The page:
Guest Article #69

Adapting Decision Making for a Warming World

The world must start adapting now to a very different, much hotter tomorrow, one in which business as usual policies and practices will simply not suffice. The extreme weather events over the past two years provide a foretaste of what is to come. But dealing with more frequent and intense disasters (to use an apt metaphor) will be only the tip of the iceberg.

Climate change presents unique challenges, and its scale, pace and complexity defy easy solutions. Governments must contend with impacts ranging from increasingly intense storms, to crop-threatening changes in seasonal rainfall, to sea level encroachment on coastal cities and deltas. Public officials are also hampered by debilitating uncertainty as to how climate impacts will unfold within their borders. Ghana, for example, must accommodate a huge range of predicted future rainfall - from 60% less than today by 2050 to 49% more - as it develops its water and agriculture sectors.

The decades-long timeline over which climate change will evolve also presents a conundrum for decision makers used to operating in a five-year election cycle. Difficult trade-offs will be necessary as governments seek to balance short and term long needs (should they vaccinate children or shore up coastal defenses?)

Finally, climate change will exacerbate the vulnerability of the poor and marginalized, both among and within countries. A category five cyclone that hits Bangladesh has a very different impact than one that strikes Brisbane.

Given these myriad challenges, climate change demands a different approach to decision making, according to a major new report by the UN Development Programme, the UN Environment Programme, the World Bank and the World Resources Institute. The World Resources Report 2010-2011: Decision Making in a Changing Climate focuses not on what policies governments should adopt to prepare for climate change (already well-traveled ground) but on how to make effective and durable adaptation decisions. Targeted at national governments, it calls on decision makers to incorporate climate risks into plans and policies for critical sectors such as coastal planning, agriculture, water, forestry and power generation. Failure to do so, it warns, will likely leave poor communities more vulnerable and undermine expensive investments in infrastructure such as dams, seawalls, bridges and coastal settlements.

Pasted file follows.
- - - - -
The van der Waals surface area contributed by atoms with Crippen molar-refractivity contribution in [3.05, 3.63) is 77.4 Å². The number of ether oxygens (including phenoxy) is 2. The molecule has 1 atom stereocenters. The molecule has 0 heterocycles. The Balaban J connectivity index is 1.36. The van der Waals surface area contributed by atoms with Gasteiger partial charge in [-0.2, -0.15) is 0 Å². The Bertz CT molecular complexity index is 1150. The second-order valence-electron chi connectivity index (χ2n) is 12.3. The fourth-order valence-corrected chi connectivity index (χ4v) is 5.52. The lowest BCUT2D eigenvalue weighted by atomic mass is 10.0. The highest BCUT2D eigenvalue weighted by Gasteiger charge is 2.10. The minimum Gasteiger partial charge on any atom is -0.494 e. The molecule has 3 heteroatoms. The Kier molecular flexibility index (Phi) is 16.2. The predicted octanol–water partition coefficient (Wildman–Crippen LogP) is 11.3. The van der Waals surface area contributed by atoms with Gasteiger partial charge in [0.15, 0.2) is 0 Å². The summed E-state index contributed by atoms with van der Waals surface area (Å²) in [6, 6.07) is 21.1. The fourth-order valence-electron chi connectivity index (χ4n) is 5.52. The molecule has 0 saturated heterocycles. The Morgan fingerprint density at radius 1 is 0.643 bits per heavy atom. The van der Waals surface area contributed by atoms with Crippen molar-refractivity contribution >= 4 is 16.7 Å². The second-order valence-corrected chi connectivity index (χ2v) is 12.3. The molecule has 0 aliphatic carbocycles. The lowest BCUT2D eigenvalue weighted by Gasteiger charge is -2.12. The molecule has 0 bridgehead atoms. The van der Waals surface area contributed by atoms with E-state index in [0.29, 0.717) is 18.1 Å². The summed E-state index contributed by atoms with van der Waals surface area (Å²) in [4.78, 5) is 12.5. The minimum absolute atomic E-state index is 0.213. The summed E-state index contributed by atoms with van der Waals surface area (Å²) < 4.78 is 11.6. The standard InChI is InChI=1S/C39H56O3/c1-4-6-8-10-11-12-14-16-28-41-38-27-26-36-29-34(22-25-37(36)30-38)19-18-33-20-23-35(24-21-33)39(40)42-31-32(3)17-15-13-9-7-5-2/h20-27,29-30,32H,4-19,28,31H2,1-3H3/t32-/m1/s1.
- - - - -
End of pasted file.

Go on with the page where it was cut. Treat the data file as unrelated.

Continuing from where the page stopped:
Drawing on the policy expertise and field experience of more than 100 contributors in 36 countries, the report highlights innovative early approaches to adaptation from the developing world. These include 12 detailed case studies that examine how developing country governments are tackling obstacles to integrate climate risks into short and long-term decision making.

Many of these approaches employ policies and tools already in common use, and complement, rather than compete with, development needs and aspirations. Indeed, we argue that integrating risk management across government can provide a unique opportunity to reduce overall poverty and vulnerability.

The report urges developing countries (and donors) to focus efforts in five key areas. While not new priorities, these take on added urgency in the face of looming climate risks.

Since adaptation policies will inevitably involve compromises, winners and losers, we argue that active public engagement in deciding on and implementing adaptation plans and policies is a prerequisite for success. The report also calls on governments (with donor support) to: collect and distribute accessible climate information to affected populations; establish institutions to coordinate and prioritize climate risks in planning and decision making across government; and use decision support tools such as hazard maps and scenario planning to assess risks and vulnerabilities and choose adaptation policies. Finally, we urge developing countries in the frontline of climate impacts to build the human and technical capacity to prepare for a warmer world, and donors to design new, flexible, long-term support mechanisms.

Climate change will test the ability of governments to lead as never before. Given the difficult trade-offs involved, and the scale of resources needed, the decisions that climate change imposes on governments are more political than technical. How decision makers and societies make these choices will determine how well they adapt to a changing climate, and shape the world our children and grandchildren inherit.